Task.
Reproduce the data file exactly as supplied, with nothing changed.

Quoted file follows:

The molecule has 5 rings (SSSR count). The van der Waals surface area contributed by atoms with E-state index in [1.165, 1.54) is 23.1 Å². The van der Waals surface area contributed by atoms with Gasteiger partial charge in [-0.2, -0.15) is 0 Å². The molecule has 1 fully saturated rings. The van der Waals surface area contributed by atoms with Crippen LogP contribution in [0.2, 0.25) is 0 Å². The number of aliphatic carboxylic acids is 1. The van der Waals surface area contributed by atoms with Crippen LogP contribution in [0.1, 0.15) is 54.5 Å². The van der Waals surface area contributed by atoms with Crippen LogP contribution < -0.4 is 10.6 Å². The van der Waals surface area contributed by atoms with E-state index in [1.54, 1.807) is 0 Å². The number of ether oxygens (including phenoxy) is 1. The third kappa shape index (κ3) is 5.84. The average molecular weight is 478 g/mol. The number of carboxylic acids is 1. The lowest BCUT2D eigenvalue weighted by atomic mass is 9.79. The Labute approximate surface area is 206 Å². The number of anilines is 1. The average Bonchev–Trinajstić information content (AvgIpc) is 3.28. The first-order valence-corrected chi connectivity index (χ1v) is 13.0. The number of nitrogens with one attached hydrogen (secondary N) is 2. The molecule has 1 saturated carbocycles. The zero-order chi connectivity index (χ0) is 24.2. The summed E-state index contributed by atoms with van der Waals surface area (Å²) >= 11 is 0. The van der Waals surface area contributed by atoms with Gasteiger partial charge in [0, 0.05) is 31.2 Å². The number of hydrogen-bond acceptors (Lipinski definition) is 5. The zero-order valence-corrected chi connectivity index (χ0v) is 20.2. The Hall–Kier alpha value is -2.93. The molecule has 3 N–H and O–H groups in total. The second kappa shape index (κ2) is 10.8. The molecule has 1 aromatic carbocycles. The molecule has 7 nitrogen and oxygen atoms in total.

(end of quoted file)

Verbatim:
The molecule has 5 rings (SSSR count). The van der Waals surface area contributed by atoms with E-state index in [1.165, 1.54) is 23.1 Å². The van der Waals surface area contributed by atoms with Gasteiger partial charge in [-0.2, -0.15) is 0 Å². The molecule has 1 fully saturated rings. The van der Waals surface area contributed by atoms with Crippen LogP contribution in [0.2, 0.25) is 0 Å². The number of aliphatic carboxylic acids is 1. The van der Waals surface area contributed by atoms with Crippen LogP contribution in [0.1, 0.15) is 54.5 Å². The van der Waals surface area contributed by atoms with Crippen LogP contribution < -0.4 is 10.6 Å². The van der Waals surface area contributed by atoms with E-state index in [1.54, 1.807) is 0 Å². The number of ether oxygens (including phenoxy) is 1. The third kappa shape index (κ3) is 5.84. The average molecular weight is 478 g/mol. The number of carboxylic acids is 1. The lowest BCUT2D eigenvalue weighted by atomic mass is 9.79. The Labute approximate surface area is 206 Å². The number of anilines is 1. The average Bonchev–Trinajstić information content (AvgIpc) is 3.28. The first-order valence-corrected chi connectivity index (χ1v) is 13.0. The number of nitrogens with one attached hydrogen (secondary N) is 2. The molecule has 1 saturated carbocycles. The zero-order chi connectivity index (χ0) is 24.2. The summed E-state index contributed by atoms with van der Waals surface area (Å²) >= 11 is 0. The van der Waals surface area contributed by atoms with Gasteiger partial charge in [0, 0.05) is 31.2 Å². The number of hydrogen-bond acceptors (Lipinski definition) is 5. The zero-order valence-corrected chi connectivity index (χ0v) is 20.2. The Hall–Kier alpha value is -2.93. The molecule has 3 N–H and O–H groups in total. The second kappa shape index (κ2) is 10.8. The molecule has 1 aromatic carbocycles. The molecule has 7 nitrogen and oxygen atoms in total.